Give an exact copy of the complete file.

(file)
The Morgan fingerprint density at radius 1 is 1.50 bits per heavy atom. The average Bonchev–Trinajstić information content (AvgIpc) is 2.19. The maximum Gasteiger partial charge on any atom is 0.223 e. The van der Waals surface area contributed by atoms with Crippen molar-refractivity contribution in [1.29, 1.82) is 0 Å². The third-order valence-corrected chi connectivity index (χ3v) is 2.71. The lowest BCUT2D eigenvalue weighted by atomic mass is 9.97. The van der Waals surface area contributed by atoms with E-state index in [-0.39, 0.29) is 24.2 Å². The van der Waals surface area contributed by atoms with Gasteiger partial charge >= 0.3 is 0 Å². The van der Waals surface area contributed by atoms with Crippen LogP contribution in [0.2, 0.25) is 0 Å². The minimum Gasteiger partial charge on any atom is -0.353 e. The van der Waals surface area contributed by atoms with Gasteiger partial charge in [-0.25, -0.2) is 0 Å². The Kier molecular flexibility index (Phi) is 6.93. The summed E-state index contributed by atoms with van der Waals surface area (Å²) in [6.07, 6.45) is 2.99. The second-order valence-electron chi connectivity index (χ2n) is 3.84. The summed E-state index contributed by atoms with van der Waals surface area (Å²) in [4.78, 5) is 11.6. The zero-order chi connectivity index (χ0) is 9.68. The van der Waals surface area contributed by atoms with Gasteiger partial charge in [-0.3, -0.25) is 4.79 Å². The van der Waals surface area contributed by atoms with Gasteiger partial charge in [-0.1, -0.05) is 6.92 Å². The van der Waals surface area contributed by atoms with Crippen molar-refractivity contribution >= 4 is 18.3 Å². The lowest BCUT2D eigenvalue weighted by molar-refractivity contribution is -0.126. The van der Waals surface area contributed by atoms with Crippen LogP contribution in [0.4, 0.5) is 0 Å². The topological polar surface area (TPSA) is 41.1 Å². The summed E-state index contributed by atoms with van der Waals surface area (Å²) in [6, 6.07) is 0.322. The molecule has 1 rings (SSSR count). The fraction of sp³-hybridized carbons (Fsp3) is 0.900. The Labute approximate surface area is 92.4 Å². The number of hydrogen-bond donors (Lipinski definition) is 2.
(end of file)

The Morgan fingerprint density at radius 1 is 1.50 bits per heavy atom. The average Bonchev–Trinajstić information content (AvgIpc) is 2.19. The maximum Gasteiger partial charge on any atom is 0.223 e. The van der Waals surface area contributed by atoms with Crippen molar-refractivity contribution in [1.29, 1.82) is 0 Å². The third-order valence-corrected chi connectivity index (χ3v) is 2.71. The lowest BCUT2D eigenvalue weighted by atomic mass is 9.97. The van der Waals surface area contributed by atoms with E-state index in [-0.39, 0.29) is 24.2 Å². The van der Waals surface area contributed by atoms with Gasteiger partial charge >= 0.3 is 0 Å². The van der Waals surface area contributed by atoms with Crippen LogP contribution in [0.2, 0.25) is 0 Å². The minimum Gasteiger partial charge on any atom is -0.353 e. The van der Waals surface area contributed by atoms with Gasteiger partial charge in [-0.25, -0.2) is 0 Å². The Kier molecular flexibility index (Phi) is 6.93. The summed E-state index contributed by atoms with van der Waals surface area (Å²) in [6.07, 6.45) is 2.99. The second-order valence-electron chi connectivity index (χ2n) is 3.84. The summed E-state index contributed by atoms with van der Waals surface area (Å²) in [4.78, 5) is 11.6. The zero-order chi connectivity index (χ0) is 9.68. The van der Waals surface area contributed by atoms with Gasteiger partial charge in [-0.3, -0.25) is 4.79 Å². The van der Waals surface area contributed by atoms with Gasteiger partial charge in [-0.1, -0.05) is 6.92 Å². The van der Waals surface area contributed by atoms with Crippen molar-refractivity contribution >= 4 is 18.3 Å². The lowest BCUT2D eigenvalue weighted by molar-refractivity contribution is -0.126. The van der Waals surface area contributed by atoms with Crippen LogP contribution in [0.4, 0.5) is 0 Å². The topological polar surface area (TPSA) is 41.1 Å². The summed E-state index contributed by atoms with van der Waals surface area (Å²) in [6, 6.07) is 0.322. The molecule has 1 rings (SSSR count). The fraction of sp³-hybridized carbons (Fsp3) is 0.900. The Labute approximate surface area is 92.4 Å². The number of hydrogen-bond donors (Lipinski definition) is 2.